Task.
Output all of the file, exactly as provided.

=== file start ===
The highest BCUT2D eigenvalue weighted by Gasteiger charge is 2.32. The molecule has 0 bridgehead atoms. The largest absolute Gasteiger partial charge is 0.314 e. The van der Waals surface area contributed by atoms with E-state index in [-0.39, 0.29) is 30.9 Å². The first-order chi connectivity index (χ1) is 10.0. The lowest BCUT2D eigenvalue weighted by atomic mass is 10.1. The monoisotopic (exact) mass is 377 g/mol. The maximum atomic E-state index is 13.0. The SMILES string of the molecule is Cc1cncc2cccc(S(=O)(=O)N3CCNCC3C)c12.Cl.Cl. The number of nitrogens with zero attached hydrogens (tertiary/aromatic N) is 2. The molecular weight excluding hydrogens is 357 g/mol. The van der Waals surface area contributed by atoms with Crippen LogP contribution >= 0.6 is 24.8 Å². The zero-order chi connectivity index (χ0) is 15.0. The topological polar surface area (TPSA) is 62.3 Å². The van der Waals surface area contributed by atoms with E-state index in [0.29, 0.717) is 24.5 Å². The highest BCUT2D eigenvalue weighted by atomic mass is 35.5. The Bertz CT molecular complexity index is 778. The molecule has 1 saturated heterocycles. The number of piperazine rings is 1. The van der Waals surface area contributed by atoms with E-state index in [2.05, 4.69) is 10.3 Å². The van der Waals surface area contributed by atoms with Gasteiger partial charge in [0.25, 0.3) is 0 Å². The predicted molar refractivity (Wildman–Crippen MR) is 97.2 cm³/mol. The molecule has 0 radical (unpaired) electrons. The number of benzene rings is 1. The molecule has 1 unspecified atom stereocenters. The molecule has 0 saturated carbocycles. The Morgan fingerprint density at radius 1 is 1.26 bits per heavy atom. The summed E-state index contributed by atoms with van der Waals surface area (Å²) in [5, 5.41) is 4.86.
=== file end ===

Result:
The highest BCUT2D eigenvalue weighted by Gasteiger charge is 2.32. The molecule has 0 bridgehead atoms. The largest absolute Gasteiger partial charge is 0.314 e. The van der Waals surface area contributed by atoms with E-state index in [-0.39, 0.29) is 30.9 Å². The first-order chi connectivity index (χ1) is 10.0. The lowest BCUT2D eigenvalue weighted by atomic mass is 10.1. The monoisotopic (exact) mass is 377 g/mol. The maximum atomic E-state index is 13.0. The SMILES string of the molecule is Cc1cncc2cccc(S(=O)(=O)N3CCNCC3C)c12.Cl.Cl. The number of nitrogens with zero attached hydrogens (tertiary/aromatic N) is 2. The molecular weight excluding hydrogens is 357 g/mol. The van der Waals surface area contributed by atoms with Crippen LogP contribution >= 0.6 is 24.8 Å². The zero-order chi connectivity index (χ0) is 15.0. The topological polar surface area (TPSA) is 62.3 Å². The van der Waals surface area contributed by atoms with E-state index in [0.29, 0.717) is 24.5 Å². The highest BCUT2D eigenvalue weighted by atomic mass is 35.5. The Bertz CT molecular complexity index is 778. The molecule has 1 saturated heterocycles. The number of piperazine rings is 1. The van der Waals surface area contributed by atoms with E-state index in [2.05, 4.69) is 10.3 Å². The van der Waals surface area contributed by atoms with Gasteiger partial charge in [0.25, 0.3) is 0 Å². The predicted molar refractivity (Wildman–Crippen MR) is 97.2 cm³/mol. The molecule has 0 radical (unpaired) electrons. The number of benzene rings is 1. The molecule has 1 unspecified atom stereocenters. The molecule has 0 saturated carbocycles. The Morgan fingerprint density at radius 1 is 1.26 bits per heavy atom. The summed E-state index contributed by atoms with van der Waals surface area (Å²) in [5, 5.41) is 4.86.